- Automated Welcome Journeys are key to offering new customers a safe, secure, and hassle-free introduction to a particular financial service or product, giving the consumer a digitised customer experience that puts their needs first every time.
- By using multiple digital communications tools, you can talk to customers on their terms. As part of the on-boarding process, Which50 can identify the type of communications that suits the customer best, whether that be Email, SMS, WhatsApp or secure eDocuments. This ensures higher engagement and a closer customer connection going forward.
Click for more info on our Onboarding and Welcome Journeys
- Complaint Management is a key area of focus within the Consumer Duty and for complaints teams the requirement to keep customers in the loop during a complaints process can be time-consuming and admin-heavy. By providing customers with a digitised complaint management experience it is possible to deliver a solution that puts their needs first and increases efficiencies for internal teams.
- The Which50 Complaint Management solution can support different digital and print communications that are automated and sent out at key stages as the complaints team work through the issue with the customer. Which50 can schedule and activate communications after pre-defined periods, like 14 days, 4 weeks, or 8 weeks, to comply with regulatory requirements.
Click for more info on our Complaint Management journeys
Collections and Arrears
- Supporting vulnerable customers in a professional and supportive manner is a crucial requirement for the Consumer Duty. The Which50 Collections Portal can offer different payment options based on existing rules and processes, delivered in collaborative ’self-serve’ journeys.
- The FCA is keen that firms utilise pre-emptive strategies to support customers in arrears as early as possible, giving them appropriate options to address outstanding bills or overdue payments. Offering digital variations for each collections or arrears journey gives customers the option to avoid awkward and stressful phone conversations by being able to resolve their arrears via a quick and collaborative digital engagement.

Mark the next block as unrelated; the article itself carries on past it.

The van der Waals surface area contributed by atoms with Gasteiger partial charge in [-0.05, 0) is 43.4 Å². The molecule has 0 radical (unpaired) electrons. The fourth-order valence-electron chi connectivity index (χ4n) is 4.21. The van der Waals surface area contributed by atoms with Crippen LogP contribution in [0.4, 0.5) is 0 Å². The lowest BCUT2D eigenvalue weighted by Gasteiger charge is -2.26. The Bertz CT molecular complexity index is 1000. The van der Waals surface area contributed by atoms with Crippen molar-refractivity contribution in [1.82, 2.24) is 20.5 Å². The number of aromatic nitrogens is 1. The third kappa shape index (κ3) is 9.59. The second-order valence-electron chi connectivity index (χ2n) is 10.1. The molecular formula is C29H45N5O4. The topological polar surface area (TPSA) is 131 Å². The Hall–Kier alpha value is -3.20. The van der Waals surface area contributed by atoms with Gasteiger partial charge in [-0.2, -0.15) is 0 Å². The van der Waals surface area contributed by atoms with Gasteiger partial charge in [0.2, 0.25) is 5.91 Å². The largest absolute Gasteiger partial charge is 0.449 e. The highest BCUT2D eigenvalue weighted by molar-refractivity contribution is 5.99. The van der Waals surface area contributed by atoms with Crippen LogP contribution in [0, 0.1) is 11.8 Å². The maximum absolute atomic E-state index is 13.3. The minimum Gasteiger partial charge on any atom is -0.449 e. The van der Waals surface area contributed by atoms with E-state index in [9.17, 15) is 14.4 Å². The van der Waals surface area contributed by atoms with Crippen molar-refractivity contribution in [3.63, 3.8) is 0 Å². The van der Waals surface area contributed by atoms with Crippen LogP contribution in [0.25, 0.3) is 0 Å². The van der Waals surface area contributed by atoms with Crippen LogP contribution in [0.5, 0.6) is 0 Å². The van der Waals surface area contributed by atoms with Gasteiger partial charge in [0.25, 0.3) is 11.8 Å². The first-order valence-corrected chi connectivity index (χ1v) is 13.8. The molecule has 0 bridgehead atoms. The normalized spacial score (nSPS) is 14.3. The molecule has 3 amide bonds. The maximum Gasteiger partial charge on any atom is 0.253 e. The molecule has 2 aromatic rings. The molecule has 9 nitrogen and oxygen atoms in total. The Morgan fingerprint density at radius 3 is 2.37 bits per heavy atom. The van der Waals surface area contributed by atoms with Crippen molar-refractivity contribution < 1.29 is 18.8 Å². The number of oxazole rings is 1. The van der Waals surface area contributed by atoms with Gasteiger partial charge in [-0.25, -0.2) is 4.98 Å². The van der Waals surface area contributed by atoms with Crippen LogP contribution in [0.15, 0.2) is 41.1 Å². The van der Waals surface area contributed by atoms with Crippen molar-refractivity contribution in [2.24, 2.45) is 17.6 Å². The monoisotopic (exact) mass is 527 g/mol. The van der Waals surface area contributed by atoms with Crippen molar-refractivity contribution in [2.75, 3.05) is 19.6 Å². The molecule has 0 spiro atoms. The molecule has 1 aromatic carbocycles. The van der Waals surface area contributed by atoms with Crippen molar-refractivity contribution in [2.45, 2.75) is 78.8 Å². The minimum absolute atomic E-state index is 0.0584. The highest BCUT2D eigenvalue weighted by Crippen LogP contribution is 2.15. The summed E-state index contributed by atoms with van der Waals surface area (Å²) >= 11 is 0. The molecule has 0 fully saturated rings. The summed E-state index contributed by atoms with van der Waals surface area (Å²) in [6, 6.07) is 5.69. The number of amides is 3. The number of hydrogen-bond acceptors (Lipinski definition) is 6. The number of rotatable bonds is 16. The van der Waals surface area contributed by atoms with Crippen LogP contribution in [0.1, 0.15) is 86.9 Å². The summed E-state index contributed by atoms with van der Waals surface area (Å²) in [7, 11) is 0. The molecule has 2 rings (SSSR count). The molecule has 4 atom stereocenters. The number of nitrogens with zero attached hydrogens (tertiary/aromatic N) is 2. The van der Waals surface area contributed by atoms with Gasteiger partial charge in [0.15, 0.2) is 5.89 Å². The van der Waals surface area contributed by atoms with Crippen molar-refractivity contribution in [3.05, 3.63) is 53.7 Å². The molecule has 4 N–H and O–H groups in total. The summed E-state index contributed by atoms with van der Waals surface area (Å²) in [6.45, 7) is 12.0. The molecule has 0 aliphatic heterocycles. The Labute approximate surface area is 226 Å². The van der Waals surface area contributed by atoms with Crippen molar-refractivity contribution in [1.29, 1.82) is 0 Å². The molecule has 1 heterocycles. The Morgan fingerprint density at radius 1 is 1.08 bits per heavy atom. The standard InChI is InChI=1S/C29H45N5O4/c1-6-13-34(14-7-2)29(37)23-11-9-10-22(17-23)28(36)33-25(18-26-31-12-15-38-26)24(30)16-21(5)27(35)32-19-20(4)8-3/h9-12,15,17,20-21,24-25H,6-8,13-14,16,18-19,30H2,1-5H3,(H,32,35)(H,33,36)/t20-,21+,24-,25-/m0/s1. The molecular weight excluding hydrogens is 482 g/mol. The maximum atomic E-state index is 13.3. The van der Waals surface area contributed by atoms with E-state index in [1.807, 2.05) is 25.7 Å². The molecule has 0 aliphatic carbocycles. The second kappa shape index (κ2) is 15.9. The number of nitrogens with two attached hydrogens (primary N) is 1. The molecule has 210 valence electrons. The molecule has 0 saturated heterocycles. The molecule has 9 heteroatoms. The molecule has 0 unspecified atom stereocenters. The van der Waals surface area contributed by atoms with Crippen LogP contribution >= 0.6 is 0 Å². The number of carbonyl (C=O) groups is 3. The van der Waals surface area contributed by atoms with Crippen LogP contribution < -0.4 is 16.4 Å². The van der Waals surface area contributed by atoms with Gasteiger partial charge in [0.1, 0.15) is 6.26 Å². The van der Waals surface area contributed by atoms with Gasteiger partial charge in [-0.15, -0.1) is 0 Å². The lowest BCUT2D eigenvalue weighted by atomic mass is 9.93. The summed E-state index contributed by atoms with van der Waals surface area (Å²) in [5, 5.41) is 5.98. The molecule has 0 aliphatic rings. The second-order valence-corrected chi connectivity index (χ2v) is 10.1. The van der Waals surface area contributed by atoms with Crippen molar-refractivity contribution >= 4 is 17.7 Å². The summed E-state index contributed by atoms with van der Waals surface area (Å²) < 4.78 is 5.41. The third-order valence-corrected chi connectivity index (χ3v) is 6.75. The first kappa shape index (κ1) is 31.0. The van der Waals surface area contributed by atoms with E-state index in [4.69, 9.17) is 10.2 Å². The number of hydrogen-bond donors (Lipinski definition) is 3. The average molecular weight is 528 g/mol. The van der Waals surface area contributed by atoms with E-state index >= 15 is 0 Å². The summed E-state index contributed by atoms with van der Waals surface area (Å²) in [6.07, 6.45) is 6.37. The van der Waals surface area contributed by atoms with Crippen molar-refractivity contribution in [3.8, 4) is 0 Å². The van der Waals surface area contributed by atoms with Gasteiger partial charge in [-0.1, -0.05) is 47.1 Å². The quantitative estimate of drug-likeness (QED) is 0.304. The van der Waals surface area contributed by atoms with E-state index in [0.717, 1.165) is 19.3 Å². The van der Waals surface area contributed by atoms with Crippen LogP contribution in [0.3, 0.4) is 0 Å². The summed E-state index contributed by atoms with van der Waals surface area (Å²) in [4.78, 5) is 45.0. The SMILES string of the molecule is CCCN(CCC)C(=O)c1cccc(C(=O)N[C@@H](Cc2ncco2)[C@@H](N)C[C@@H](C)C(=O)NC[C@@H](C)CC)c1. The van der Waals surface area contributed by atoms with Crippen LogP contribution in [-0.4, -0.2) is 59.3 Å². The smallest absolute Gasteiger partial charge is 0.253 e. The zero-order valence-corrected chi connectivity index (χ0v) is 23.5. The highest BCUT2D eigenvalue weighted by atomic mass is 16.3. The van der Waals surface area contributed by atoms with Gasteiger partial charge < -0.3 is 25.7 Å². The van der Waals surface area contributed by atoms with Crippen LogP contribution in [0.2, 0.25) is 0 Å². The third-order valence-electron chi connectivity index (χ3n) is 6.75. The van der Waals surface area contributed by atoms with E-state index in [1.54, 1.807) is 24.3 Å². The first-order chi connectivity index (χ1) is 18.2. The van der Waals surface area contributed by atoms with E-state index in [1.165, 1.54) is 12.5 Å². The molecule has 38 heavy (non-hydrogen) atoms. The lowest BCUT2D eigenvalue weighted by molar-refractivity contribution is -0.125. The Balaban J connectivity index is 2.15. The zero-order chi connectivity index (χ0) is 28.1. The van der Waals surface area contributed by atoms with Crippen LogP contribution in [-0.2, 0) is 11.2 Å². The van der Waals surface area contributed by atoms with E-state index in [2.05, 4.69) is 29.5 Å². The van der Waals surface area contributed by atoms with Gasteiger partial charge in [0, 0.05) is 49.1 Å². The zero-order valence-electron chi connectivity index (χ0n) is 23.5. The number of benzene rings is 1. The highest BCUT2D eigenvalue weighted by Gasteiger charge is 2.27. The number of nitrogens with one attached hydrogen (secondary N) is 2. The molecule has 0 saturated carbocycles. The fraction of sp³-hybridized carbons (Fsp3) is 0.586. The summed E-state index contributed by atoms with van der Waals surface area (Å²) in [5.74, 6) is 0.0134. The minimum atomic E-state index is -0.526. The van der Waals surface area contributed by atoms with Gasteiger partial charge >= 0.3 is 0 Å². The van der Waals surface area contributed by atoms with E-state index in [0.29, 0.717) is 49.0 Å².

Click for more info on our Collections and Arrears journeys
- The FCA has mandated that firms must provide evidence that they are listening to their customers and one way to do that is via online surveys. Surveys can be quickly and easily set up within Which50 to ask customers what they think of a particular product or service offering – firms can show customers that they care and are willing to listen to feedback and improve.
- “In-life” communication journeys can be provided to keep customers informed on any changes to terms and conditions, rates or other product-related changes. Tips and tricks can be shared with customers to help them manage their financial affairs – particularly in times of economic uncertainty and challenge.
Click for more info on our Retention journeys
Conclusion – The time is right for the Consumer Duty
During these challenging economic times, we feel that all service providers owe a duty of care to their customers and therefore the rollout of the Consumer Duty by the FCA has come at a particularly opportune time for the financial services sector. Firms are now being mandated to provide the required care and service to all of the customers and to tailor their communication and support to address their different needs and circumstances. We also believe that the FCA and therefore the whole financial services sector are taking the lead on this consumer-centric approach and that there will be a lot for other service sectors to learn from the Consumer Duty experience.
The key technologies required to provide digital communications to support the Consumer Duty are now readily available and sufficiently mature for enterprise implementation. What is required is a three-way partnership between the regulator, the firm and their supplier ecosystem to deliver on the initial objectives of the regulations by July 2023 and to then continue to work together to enhance the customer experience over time to drive the required ‘customer first’ culture that the FCA requires.
If you would like to find out how the Which50 platform can transform your digital journeys so that you can get closer to your customers please fill out the form below and we will be in touch to setup a brief introductory call.
If you would like to learn more about the new Consumer Duty rules, you should check out our brand new podcast, ‘Which50 Works’. In our first episode, CustomerMinds Co-founder & CEO Jonny Parkes discusses the UK’s new Consumer Duty rules with Managing Partner at Bridgeforce, Adam Thornber. Click here or listen below. Don’t forget to like, share and subscribe.